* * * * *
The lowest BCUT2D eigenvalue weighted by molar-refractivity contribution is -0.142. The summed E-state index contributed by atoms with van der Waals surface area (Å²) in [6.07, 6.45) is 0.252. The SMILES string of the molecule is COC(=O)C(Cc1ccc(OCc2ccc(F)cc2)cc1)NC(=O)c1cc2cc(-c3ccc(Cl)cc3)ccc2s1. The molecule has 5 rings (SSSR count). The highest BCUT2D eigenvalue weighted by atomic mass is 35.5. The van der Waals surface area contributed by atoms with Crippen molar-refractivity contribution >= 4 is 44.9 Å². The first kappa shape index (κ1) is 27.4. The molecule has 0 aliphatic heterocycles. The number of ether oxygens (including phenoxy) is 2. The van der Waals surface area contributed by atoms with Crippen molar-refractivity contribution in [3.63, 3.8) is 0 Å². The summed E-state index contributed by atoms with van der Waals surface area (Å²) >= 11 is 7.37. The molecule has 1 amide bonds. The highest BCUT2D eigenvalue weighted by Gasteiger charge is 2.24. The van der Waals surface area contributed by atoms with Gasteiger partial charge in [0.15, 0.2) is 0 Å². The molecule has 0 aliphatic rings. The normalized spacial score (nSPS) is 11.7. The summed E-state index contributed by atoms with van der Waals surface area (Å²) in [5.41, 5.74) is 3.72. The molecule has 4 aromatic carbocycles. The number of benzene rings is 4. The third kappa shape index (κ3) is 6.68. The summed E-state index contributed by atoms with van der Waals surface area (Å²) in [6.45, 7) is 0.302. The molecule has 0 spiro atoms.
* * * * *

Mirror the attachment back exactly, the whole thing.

The lowest BCUT2D eigenvalue weighted by molar-refractivity contribution is -0.142. The summed E-state index contributed by atoms with van der Waals surface area (Å²) in [6.07, 6.45) is 0.252. The SMILES string of the molecule is COC(=O)C(Cc1ccc(OCc2ccc(F)cc2)cc1)NC(=O)c1cc2cc(-c3ccc(Cl)cc3)ccc2s1. The molecule has 5 rings (SSSR count). The highest BCUT2D eigenvalue weighted by atomic mass is 35.5. The van der Waals surface area contributed by atoms with Crippen molar-refractivity contribution >= 4 is 44.9 Å². The first kappa shape index (κ1) is 27.4. The molecule has 0 aliphatic heterocycles. The number of ether oxygens (including phenoxy) is 2. The van der Waals surface area contributed by atoms with Crippen molar-refractivity contribution in [3.63, 3.8) is 0 Å². The summed E-state index contributed by atoms with van der Waals surface area (Å²) >= 11 is 7.37. The molecule has 1 amide bonds. The highest BCUT2D eigenvalue weighted by Gasteiger charge is 2.24. The van der Waals surface area contributed by atoms with Gasteiger partial charge in [0.15, 0.2) is 0 Å². The molecule has 0 aliphatic rings. The normalized spacial score (nSPS) is 11.7. The summed E-state index contributed by atoms with van der Waals surface area (Å²) in [5.41, 5.74) is 3.72. The molecule has 4 aromatic carbocycles. The number of benzene rings is 4. The third kappa shape index (κ3) is 6.68. The summed E-state index contributed by atoms with van der Waals surface area (Å²) in [6.45, 7) is 0.302. The molecule has 0 spiro atoms.